Age, Biography and Wiki

Gordon Adamson (Gordon Sinclair Adamson) was born on 19 May, 1904 in Orangeville, Ontario, is an architect. Discover Gordon Adamson's Biography, Age, Height, Physical Stats, Dating/Affairs, Family and career updates. Learn How rich is He in this year and how He spends money? Also learn how He earned most of networth at the age of 82 years old?

Popular As Gordon Sinclair Adamson
Occupation N/A
Age 82 years old
Zodiac Sign Taurus
Born 19 May 1904
Birthday 19 May
Birthplace Orangeville, Ontario
Date of death 8 January 1986 (age 81) - Toronto, Ontario Toronto, Ontario
Died Place N/A
Nationality Canada

We recommend you to check the complete list of Famous People born on 19 May. He is a member of famous architect with the age 82 years old group.

Gordon Adamson Height, Weight & Measurements

At 82 years old, Gordon Adamson height not available right now. We will update Gordon Adamson's Height, weight, Body Measurements, Eye Color, Hair Color, Shoe & Dress size soon as possible.

Physical Status
Height Not Available
Weight Not Available
Body Measurements Not Available
Eye Color Not Available
Hair Color Not Available

Who Is Gordon Adamson's Wife?

His wife is Bessie Arlene Graham ​ ​(m. 1934)​

Parents Not Available
Wife Bessie Arlene Graham ​ ​(m. 1934)​
Sibling Not Available
Children Not Available

Gordon Adamson Net Worth

His net worth has been growing significantly in 2021-2022. So, how much is Gordon Adamson worth at the age of 82 years old? Gordon Adamson’s income source is mostly from being a successful architect. He is from Canada. We have estimated Gordon Adamson's net worth , money, salary, income, and assets.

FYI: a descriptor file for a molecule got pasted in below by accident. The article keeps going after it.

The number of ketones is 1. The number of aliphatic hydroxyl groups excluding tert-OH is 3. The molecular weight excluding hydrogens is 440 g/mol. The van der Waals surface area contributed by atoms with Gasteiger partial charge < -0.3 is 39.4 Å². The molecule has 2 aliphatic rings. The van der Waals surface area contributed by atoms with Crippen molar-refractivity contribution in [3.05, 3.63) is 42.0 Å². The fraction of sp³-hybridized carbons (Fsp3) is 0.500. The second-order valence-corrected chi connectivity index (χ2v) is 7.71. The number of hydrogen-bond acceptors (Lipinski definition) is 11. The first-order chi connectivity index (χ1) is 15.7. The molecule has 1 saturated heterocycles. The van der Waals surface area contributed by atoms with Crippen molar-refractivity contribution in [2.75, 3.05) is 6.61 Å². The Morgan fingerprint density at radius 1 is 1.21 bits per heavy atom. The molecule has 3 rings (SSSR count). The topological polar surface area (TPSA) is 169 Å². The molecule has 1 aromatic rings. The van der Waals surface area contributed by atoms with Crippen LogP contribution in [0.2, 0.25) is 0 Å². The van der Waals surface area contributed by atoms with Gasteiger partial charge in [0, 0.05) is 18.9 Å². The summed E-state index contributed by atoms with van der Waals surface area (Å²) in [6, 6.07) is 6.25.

Net Worth in 2022 $1 Million - $5 Million
Salary in 2022 Under Review
Net Worth in 2021 Pending
Salary in 2021 Under Review
House Not Available
Cars Not Available
Source of Income architect

Gordon Adamson Social Network




Gordon Adamson retired from the architectural practice in March 1971, and died on 8 January 1986 at the age of 81.


Throughout the 1950s and 1960s, Adamson's firm - along with John B. Parkin Associates and Peter Dickinson Associates - was one of Toronto's dominant architectural institutions and was responsible for the city's aesthetic transition into the modern era. Significant projects of the era included the Savoy Plaza Apartments - for which in 1953 he won his first Massey Medal - and the James Crothers House - a sprawling Lawrence Park mansion.


Initial projects of Adamson's were relatively conservative. By the end of the War, however, he had begun to transition to working in the International Style, which would dominate the architectural practice for well over a decade. The best example of Adamson's early modern work is the "Sun House," a Rosedale home designed for Clare Wood in 1944. From 1943 to 1945, Earle Morgan joined Adamson as a partner, and during this time the firm was known as "Adamson and Morgan." After Morgan left, the firm returned to its original name.


Gordon Sinclair Adamson was born and grew up in Orangeville, Ontario. In 1924 he moved to Toronto, the city in which he would spend the remainder of his life, where he entered the architecture programme at the University of Toronto. Upon graduation in 1928, Adamson got his first job with F. Hilton Wilkes, where he worked on the Canada Permanent Trust Building. In November 1929 Adamson left Wilkes and took a position with the firm Sproatt and Rolph, where he would remain until September 1930. In June 1932 he left his job with Sproatt and Rolph to work for Edwin Kay, with whom he would remain until October 1933. After that time, Adamson moved to Montréal to work for Shell Oil Company supervising the construction of a housing unit. In July 1934, Adamson, now 30 years old, moved back to Toronto where he opened his own practice. For the remainder of his career, Adamson would run his own operation.


Gordon Sinclair Adamson (19 May 1904 - 8 January 1986) was a Canadian architect. Practising from 1928 to 1971 and working mainly in Toronto and Etobicoke, he operated his own practice from 1934 until his retirement. Adamson's major contribution to architecture came following World War II when his firm became one of the leaders in the development of the Mid-Century Modern style in Canada. Adamson was known for designing high schools in the former Etobicoke Board of Education.